Tapejara navigans skull

Another short post with a nice picture attached, but hey, it is of a fantastic pterosaur. This is the great T. navigens first described as recently as 2003 though it has slipped into the mainstream conciousness of dinosaur research with the other Tapejara species (I should point out here that the actual taxonomy of Tapejara is in a state of flux at the moment, but will probably be sorted out soon with several species getting new generic assignments).

IMGP2204Anywhere, here is the skull (and indeed the whole thing as this is all we have). I have shown a close up of this before to show off the detail of how the skull bones fuse and run into the soft tissues on the upper part but this is the whole thing. As you can see the top is missing and the lower jaw is done, so it’s more ‘most of a skull’ than a skull, but the preservation is very good and when you get in close there’s tons of information there and parts are well preserved in 3-D. I’ve some photos of Ludodactylus I must dig out at some point for the site. Dino Frey at the Karlsruhe museum of natural history is kind enough to let me use my photos of stuff in their collections on my blog which is great for pterosaur fans as they have so many great pieces.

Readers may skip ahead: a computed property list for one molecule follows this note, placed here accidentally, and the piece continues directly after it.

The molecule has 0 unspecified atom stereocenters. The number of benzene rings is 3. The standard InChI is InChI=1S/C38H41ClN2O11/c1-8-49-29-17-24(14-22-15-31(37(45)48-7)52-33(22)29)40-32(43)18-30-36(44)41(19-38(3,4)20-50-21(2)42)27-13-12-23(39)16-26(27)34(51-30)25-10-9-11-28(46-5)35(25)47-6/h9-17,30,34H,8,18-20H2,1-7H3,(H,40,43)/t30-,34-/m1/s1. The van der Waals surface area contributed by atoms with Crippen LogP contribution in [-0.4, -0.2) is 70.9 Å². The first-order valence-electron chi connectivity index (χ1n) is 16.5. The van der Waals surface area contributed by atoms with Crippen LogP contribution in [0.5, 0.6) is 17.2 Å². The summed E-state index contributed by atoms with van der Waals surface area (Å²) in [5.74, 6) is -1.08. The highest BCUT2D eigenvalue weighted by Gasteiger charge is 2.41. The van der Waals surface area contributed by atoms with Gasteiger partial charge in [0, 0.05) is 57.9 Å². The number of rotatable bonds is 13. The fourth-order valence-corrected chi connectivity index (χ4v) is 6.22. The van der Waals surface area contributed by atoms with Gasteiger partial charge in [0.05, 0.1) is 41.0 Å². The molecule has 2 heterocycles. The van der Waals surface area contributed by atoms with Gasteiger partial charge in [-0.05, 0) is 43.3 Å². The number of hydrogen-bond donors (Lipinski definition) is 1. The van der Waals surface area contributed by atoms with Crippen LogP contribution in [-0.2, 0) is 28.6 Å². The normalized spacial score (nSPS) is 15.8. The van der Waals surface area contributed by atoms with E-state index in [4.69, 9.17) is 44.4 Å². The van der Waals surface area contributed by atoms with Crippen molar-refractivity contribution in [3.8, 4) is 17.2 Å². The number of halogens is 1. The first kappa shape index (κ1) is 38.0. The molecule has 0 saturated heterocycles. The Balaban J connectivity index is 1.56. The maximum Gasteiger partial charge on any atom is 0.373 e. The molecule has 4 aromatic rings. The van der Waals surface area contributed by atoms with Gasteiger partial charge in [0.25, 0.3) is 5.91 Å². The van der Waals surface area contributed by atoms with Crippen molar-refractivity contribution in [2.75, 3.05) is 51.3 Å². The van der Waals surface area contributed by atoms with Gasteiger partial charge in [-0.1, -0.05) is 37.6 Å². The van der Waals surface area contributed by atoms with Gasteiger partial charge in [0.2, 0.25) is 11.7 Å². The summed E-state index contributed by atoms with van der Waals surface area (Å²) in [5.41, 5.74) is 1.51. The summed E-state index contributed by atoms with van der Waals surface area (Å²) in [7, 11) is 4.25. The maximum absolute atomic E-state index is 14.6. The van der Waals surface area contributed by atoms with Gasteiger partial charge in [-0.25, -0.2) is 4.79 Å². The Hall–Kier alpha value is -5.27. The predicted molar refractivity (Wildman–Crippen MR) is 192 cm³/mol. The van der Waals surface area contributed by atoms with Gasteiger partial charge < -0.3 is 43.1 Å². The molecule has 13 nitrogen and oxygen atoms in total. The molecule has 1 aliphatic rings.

13 Responses to “Tapejara navigans skull”

  1. 1 Matt Martyniuk 30/05/2009 at 1:31 pm

    Something I’ve wondered about for a while–you mentioned in the last post that tapejarids have fibers stiffening the lower soft tissue but not upper, but also show the tissue grading smoothly into the bone. Is the soft tissue more akin to skin (many _T. imperator_ illustrations seem to show skin stretched between the bony struts, almost like the wing membrane) or keratin, or something in between? If it’s “grading” into the bone you’d think it would be keratin or cartilage, but the fiber and non-fiber bit sounds more like something strengthening a skin membrane like actinofibrils… is it possible to tell from fossils like _T. navigans_ what kind of soft tissue we’re dealing with?

  2. 2 David Hone 30/05/2009 at 4:07 pm